A dean of rock journalism delivers the first volume of a magnum opus on a subject that never ceases to fascinate.
When does the rock ’n’ roll genre properly begin? Clearly well before Elvis Presley took the stage. By Fresh Air correspondent Ward’s account, it began in the 1920s, its outlines traced in the parallel development of blues, ragtime, swing, and country. In that genealogy, players such as Ernest Tubb and Bob Wills become ancestors just as surely as are Wynonie Harris and Big Joe Turner, while the blues and vaudeville join hands to produce phenomena such as Mamie Smith and Blind Lemon Jefferson. All contribute to an authentically American idiom. Ward (Michael Bloomfield: The Rise and Fall of an American Guitar Hero, 2016, etc.) complicates the story by weaving in notes on the sometimes-uneasy meeting of races that the genres forced. In that exchange, Johnny Ray, “a gay white singer who wore hearing aids and broke down crying during his act,” became an unlikely R&B hero, and white kids flocked to “race” record shops to find the originals pilfered by clean-scrubbed collegiate quartets in the mold of Pat Boone. So it was with the canonical “Earth Angel.” Even though the original, by the Penguins, was “primitive and seemingly uncopyable,” a white group inauspiciously named the Crew-Cuts turned in—in one of Ward’s favorite words—an “anodyne” version of the song that sold reasonably well but never won over jukebox-crowding teenagers. Turning the back pages of history to look at the likes of Johnny Horton and Etta James and turning up plenty of surprises and fresh insights as he does, the author ends this installment on more or less familiar ground with the rise of the British Invasion, which would take an increasingly denatured American rock onto new ground—and provides the author a springboard for the next volume.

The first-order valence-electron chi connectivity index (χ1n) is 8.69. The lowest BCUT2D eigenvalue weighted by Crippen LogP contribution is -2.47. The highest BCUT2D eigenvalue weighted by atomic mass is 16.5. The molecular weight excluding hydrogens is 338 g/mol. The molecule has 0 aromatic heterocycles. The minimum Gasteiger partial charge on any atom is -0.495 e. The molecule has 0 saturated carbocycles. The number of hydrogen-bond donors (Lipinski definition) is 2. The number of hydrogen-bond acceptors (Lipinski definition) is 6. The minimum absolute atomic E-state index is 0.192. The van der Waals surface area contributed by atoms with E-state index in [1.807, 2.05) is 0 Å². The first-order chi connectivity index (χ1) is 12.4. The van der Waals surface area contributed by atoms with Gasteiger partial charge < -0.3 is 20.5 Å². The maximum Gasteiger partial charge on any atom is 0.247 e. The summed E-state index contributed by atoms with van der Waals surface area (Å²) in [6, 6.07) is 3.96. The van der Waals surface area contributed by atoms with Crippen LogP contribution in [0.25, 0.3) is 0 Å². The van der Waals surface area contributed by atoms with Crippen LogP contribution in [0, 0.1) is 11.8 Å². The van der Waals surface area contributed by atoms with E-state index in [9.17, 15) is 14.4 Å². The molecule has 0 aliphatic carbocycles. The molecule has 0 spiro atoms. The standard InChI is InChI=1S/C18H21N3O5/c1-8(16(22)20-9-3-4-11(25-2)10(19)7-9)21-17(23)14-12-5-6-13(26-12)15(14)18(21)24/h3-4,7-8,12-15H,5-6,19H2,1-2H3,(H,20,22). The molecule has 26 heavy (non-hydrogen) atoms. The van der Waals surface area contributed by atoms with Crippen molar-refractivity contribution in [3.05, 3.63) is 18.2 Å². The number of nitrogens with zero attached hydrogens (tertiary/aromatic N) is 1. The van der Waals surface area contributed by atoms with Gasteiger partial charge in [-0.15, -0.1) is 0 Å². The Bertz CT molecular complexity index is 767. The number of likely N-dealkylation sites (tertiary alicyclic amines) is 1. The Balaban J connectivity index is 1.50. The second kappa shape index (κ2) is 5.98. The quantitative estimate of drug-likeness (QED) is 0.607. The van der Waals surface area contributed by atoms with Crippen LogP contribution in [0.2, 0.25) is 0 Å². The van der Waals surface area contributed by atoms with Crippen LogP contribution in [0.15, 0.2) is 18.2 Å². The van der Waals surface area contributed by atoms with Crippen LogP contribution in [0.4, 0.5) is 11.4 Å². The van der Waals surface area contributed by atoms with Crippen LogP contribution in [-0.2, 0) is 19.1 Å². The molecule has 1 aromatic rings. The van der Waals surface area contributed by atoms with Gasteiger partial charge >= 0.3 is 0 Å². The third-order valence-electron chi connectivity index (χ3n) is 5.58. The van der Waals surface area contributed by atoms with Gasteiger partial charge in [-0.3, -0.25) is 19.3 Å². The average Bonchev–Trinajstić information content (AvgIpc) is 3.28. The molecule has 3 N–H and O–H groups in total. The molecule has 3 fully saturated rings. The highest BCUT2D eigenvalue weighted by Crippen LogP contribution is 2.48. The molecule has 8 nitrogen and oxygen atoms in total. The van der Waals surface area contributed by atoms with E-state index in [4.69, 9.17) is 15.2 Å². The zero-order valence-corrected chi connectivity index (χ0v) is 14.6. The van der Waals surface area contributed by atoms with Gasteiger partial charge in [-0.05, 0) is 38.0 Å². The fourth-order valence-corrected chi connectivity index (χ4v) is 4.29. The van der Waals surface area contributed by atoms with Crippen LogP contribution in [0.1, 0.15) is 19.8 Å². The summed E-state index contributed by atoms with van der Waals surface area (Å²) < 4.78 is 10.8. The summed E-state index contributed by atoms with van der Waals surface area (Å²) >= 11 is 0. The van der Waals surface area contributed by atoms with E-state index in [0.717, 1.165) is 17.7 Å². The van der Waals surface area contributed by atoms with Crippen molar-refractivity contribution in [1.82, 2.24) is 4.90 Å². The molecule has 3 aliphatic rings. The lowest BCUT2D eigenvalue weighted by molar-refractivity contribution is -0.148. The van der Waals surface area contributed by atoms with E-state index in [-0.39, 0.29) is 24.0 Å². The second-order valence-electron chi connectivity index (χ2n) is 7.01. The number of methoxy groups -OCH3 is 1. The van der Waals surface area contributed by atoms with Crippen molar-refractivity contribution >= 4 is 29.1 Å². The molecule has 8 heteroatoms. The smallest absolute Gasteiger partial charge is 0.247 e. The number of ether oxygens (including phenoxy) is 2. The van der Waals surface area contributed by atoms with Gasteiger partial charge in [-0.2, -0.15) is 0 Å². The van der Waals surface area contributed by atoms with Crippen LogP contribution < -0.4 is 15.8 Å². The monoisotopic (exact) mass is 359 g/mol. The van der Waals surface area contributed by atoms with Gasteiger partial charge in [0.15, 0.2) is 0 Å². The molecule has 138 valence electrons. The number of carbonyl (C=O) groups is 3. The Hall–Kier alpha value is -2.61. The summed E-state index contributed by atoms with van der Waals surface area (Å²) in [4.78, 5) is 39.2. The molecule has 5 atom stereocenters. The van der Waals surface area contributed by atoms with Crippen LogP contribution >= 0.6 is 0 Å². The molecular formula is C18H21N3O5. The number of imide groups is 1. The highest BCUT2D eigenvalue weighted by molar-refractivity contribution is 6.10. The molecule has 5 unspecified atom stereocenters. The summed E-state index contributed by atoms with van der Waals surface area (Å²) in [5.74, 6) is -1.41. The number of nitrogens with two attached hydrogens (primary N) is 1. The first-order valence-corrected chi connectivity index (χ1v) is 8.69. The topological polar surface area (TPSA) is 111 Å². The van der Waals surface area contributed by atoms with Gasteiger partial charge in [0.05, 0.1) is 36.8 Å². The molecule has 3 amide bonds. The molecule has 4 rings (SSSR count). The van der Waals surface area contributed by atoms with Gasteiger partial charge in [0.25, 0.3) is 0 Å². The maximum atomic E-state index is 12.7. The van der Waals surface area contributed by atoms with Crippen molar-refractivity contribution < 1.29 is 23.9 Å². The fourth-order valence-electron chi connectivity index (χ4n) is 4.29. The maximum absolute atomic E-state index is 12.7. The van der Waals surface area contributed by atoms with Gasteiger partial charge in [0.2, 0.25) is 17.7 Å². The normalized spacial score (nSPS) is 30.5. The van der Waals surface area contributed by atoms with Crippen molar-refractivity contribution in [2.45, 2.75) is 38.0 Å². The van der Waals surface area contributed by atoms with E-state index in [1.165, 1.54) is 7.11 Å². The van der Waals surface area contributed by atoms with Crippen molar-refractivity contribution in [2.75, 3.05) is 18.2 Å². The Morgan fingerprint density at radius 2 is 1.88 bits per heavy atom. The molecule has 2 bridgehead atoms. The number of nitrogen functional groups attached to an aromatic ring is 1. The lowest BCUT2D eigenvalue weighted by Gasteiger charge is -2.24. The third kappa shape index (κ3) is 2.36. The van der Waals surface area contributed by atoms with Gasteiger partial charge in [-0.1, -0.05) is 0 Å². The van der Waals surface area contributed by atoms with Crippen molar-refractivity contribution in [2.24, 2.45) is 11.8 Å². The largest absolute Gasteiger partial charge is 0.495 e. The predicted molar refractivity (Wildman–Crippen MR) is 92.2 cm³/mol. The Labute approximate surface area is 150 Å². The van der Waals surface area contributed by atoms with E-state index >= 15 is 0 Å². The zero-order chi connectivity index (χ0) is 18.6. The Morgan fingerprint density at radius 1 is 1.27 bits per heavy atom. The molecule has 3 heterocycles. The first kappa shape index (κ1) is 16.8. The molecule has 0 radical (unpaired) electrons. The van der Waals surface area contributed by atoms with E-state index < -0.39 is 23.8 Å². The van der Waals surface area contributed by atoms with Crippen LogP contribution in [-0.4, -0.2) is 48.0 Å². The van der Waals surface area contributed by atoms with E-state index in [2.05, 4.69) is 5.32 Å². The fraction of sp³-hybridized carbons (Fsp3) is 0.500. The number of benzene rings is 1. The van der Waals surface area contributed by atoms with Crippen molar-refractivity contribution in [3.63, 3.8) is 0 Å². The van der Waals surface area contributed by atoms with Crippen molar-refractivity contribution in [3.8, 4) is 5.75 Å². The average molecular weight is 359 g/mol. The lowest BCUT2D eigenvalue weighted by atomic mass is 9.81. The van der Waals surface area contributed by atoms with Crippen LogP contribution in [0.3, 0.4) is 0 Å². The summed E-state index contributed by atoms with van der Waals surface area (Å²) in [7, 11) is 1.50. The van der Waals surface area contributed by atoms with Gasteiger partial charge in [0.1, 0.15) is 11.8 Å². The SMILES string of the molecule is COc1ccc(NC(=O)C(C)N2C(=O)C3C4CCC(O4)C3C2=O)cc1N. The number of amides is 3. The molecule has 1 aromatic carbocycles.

A spry study that should inspire listening with newly informed ears to old tunes, from “Bulldozer Blues” to “Teenager in Love” and beyond.